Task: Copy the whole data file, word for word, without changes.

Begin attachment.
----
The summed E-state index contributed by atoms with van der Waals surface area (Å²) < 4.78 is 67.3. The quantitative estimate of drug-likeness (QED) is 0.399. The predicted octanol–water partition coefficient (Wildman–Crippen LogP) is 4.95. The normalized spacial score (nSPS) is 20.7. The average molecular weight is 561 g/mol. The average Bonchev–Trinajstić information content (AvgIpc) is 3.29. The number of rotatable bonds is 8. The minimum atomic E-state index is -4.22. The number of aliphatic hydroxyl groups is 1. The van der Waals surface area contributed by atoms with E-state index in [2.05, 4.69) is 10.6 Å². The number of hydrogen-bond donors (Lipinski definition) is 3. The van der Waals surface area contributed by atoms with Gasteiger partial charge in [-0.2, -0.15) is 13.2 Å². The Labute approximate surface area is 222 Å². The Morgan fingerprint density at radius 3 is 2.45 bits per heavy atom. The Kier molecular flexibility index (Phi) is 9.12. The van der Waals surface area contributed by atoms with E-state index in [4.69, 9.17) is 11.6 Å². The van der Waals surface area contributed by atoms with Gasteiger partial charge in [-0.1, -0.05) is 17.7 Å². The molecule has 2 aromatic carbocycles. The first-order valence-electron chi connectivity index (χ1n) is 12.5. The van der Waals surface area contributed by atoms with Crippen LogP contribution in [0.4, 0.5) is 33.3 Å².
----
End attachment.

The summed E-state index contributed by atoms with van der Waals surface area (Å²) < 4.78 is 67.3. The quantitative estimate of drug-likeness (QED) is 0.399. The predicted octanol–water partition coefficient (Wildman–Crippen LogP) is 4.95. The normalized spacial score (nSPS) is 20.7. The average molecular weight is 561 g/mol. The average Bonchev–Trinajstić information content (AvgIpc) is 3.29. The number of rotatable bonds is 8. The minimum atomic E-state index is -4.22. The number of aliphatic hydroxyl groups is 1. The van der Waals surface area contributed by atoms with E-state index in [2.05, 4.69) is 10.6 Å². The number of hydrogen-bond donors (Lipinski definition) is 3. The van der Waals surface area contributed by atoms with Gasteiger partial charge in [-0.2, -0.15) is 13.2 Å². The Labute approximate surface area is 222 Å². The Morgan fingerprint density at radius 3 is 2.45 bits per heavy atom. The Kier molecular flexibility index (Phi) is 9.12. The van der Waals surface area contributed by atoms with E-state index in [4.69, 9.17) is 11.6 Å². The van der Waals surface area contributed by atoms with Gasteiger partial charge in [-0.1, -0.05) is 17.7 Å². The molecule has 2 aromatic carbocycles. The first-order valence-electron chi connectivity index (χ1n) is 12.5. The van der Waals surface area contributed by atoms with Crippen LogP contribution in [0.4, 0.5) is 33.3 Å².